First, the facts:
Author: Heather Ordover
Published by: Cooperative Press, 2013
1. Children Will Listen
2. Ladies Glow
3. Slip into the Dark Side
The In-Depth Look:
Just like its predecessor, this book was great fun–chock-full of knitting patterns inspired by literary greats.
Each of the 28 patterns comes with an essay of why, exactly, the designer was inspired by a certain book or character to make this design … and the designs cover a wide range, from hats to gloves to socks, sweaters, bags, scarves, lace handkerchiefs… even a dress.
It’s a delightful book to page through–the essays are enjoyable and there are interesting tidbits to read scattered throughout. There are plenty of pictures (both atmospheric as well as of the actual knits). Charts and schematics abound, there are blank, lined pages for you to jot down your own notes, and all-in-all, it’s, well, FUN.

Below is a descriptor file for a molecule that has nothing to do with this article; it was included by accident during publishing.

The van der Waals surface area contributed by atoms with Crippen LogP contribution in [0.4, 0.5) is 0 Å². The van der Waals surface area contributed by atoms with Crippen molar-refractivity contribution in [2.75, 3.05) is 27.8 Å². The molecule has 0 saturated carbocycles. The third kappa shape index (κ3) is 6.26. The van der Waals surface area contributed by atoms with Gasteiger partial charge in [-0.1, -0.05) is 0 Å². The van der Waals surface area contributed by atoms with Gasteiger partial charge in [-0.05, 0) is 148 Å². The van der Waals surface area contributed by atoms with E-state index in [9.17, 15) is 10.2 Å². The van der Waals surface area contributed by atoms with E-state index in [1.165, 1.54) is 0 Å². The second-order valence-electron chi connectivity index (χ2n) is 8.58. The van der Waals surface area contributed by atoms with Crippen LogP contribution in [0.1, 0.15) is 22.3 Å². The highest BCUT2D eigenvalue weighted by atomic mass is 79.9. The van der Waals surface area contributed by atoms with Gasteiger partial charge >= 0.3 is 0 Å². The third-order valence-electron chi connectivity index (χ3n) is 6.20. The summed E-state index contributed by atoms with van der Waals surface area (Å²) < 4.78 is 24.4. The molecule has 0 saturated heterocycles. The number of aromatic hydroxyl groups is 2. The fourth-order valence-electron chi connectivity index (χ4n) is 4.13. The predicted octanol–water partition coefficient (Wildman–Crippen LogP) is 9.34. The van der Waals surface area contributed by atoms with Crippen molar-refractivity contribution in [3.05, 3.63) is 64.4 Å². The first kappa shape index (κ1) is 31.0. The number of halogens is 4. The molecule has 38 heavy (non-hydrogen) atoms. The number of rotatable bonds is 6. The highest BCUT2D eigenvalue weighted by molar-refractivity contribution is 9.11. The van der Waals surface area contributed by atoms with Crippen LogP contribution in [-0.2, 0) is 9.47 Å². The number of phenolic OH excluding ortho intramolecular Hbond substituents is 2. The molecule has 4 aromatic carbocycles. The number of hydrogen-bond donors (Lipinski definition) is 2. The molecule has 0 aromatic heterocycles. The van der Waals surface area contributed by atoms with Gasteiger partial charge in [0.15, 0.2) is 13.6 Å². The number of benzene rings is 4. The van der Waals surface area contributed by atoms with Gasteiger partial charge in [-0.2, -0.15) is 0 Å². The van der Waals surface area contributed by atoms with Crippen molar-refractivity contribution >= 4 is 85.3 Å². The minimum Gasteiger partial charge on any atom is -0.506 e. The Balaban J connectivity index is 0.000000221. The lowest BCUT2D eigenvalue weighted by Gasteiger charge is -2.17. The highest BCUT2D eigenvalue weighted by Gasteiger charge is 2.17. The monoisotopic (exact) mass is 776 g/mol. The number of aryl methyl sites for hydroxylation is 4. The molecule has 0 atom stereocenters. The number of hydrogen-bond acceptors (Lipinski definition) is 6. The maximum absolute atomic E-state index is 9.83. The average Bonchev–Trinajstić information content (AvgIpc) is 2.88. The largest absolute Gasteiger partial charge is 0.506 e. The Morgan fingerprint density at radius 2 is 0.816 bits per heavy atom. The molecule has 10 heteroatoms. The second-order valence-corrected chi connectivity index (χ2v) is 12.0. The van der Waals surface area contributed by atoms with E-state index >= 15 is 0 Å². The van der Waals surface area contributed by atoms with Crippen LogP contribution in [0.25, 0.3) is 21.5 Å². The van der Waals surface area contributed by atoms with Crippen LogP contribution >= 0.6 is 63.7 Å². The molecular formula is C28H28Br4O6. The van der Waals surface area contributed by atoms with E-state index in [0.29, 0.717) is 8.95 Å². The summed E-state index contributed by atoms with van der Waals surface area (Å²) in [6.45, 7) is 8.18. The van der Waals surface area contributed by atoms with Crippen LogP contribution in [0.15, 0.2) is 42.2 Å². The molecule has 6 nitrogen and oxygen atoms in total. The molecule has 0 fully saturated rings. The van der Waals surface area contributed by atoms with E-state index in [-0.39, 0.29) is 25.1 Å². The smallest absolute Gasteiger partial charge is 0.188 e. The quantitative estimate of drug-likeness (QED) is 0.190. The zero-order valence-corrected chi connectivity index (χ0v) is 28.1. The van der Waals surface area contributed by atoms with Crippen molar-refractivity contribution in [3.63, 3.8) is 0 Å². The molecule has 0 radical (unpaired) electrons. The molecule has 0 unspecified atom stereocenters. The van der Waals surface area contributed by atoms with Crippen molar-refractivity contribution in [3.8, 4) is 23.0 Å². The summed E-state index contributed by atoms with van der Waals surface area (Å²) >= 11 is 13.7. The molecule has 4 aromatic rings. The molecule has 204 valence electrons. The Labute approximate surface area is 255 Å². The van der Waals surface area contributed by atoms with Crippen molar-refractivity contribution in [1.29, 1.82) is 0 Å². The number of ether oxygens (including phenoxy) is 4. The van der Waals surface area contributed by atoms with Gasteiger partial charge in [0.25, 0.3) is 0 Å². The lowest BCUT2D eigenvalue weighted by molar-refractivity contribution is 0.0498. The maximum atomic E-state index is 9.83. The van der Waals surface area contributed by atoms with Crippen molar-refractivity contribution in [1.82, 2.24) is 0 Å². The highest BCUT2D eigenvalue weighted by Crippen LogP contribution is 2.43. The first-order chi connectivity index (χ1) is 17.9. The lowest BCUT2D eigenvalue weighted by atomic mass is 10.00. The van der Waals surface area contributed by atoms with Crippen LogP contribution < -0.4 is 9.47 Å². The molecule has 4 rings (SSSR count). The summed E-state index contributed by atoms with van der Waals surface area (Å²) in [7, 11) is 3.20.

The digital PDF version that I’m reviewing has some nice extra touches–links to websites with knitting instructions, or to the books the patterns are inspired by are live. There are also links to recipes and articles and other things that you might find interesting or inspiring. Most pages have a handy “TOC” button to bring you back to the Table of Contents, and the patterns include links to their Ravelry pages (which I found pretty cool).
My biggest complaint was that trying to read the essays that introduced each pattern was frustrating in a two-column PDF format–to have the text big enough to read, I couldn’t fit the pages vertically on my computer screen, so I had to keep scrolling up and down on each page to read from the left column to the right and after about ten patterns, I just gave up (no offense to the writers of the other eighteen patterns). For actually knitting any of the patterns, this would not be a problem at all, of course, and when I copied the PDF to my Kindle Fire, I was able to read the entire page, so … this is likely only a problem if your computer/laptop/e-reader screen is too small to make vertical pages easily legible.
Really, though, this book is fun–interesting patterns with nice, thoughtful introductions … not to mention introductions to some classic books and stories you might not otherwise know.
This review copy was kindly donated by Cooperative Press. Thank you!